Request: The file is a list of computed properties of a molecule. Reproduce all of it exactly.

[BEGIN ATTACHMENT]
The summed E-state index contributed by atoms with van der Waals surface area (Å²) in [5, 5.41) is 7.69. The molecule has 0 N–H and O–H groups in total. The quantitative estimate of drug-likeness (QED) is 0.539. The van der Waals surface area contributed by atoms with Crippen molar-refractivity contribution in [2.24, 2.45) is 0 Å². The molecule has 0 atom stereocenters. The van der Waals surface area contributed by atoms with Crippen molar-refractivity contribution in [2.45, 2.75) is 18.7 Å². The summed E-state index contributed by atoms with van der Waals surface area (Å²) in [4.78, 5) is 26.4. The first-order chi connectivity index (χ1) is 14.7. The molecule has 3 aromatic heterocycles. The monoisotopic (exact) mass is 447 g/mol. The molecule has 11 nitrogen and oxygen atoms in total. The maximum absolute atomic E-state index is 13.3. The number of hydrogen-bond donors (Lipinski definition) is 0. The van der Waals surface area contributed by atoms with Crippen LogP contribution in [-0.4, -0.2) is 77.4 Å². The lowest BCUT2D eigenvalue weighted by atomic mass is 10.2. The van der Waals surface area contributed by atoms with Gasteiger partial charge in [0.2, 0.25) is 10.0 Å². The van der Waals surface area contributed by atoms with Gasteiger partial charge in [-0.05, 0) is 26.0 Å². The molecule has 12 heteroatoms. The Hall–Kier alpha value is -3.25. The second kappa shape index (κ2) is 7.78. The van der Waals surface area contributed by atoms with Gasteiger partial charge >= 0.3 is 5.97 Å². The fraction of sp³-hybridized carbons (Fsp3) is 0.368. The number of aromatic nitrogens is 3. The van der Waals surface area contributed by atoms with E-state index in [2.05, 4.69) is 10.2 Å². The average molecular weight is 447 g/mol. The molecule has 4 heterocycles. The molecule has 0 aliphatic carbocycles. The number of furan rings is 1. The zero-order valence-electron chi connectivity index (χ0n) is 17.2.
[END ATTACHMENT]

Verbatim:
The summed E-state index contributed by atoms with van der Waals surface area (Å²) in [5, 5.41) is 7.69. The molecule has 0 N–H and O–H groups in total. The quantitative estimate of drug-likeness (QED) is 0.539. The van der Waals surface area contributed by atoms with Crippen molar-refractivity contribution in [2.24, 2.45) is 0 Å². The molecule has 0 atom stereocenters. The van der Waals surface area contributed by atoms with Crippen molar-refractivity contribution in [2.45, 2.75) is 18.7 Å². The summed E-state index contributed by atoms with van der Waals surface area (Å²) in [4.78, 5) is 26.4. The first-order chi connectivity index (χ1) is 14.7. The molecule has 3 aromatic heterocycles. The monoisotopic (exact) mass is 447 g/mol. The molecule has 11 nitrogen and oxygen atoms in total. The maximum absolute atomic E-state index is 13.3. The number of hydrogen-bond donors (Lipinski definition) is 0. The van der Waals surface area contributed by atoms with Crippen LogP contribution in [-0.4, -0.2) is 77.4 Å². The lowest BCUT2D eigenvalue weighted by atomic mass is 10.2. The van der Waals surface area contributed by atoms with Gasteiger partial charge in [0.2, 0.25) is 10.0 Å². The van der Waals surface area contributed by atoms with Gasteiger partial charge in [-0.05, 0) is 26.0 Å². The molecule has 12 heteroatoms. The Hall–Kier alpha value is -3.25. The second kappa shape index (κ2) is 7.78. The van der Waals surface area contributed by atoms with Gasteiger partial charge >= 0.3 is 5.97 Å². The fraction of sp³-hybridized carbons (Fsp3) is 0.368. The number of aromatic nitrogens is 3. The van der Waals surface area contributed by atoms with E-state index in [2.05, 4.69) is 10.2 Å². The average molecular weight is 447 g/mol. The molecule has 4 heterocycles. The molecule has 0 aliphatic carbocycles. The number of furan rings is 1. The zero-order valence-electron chi connectivity index (χ0n) is 17.2.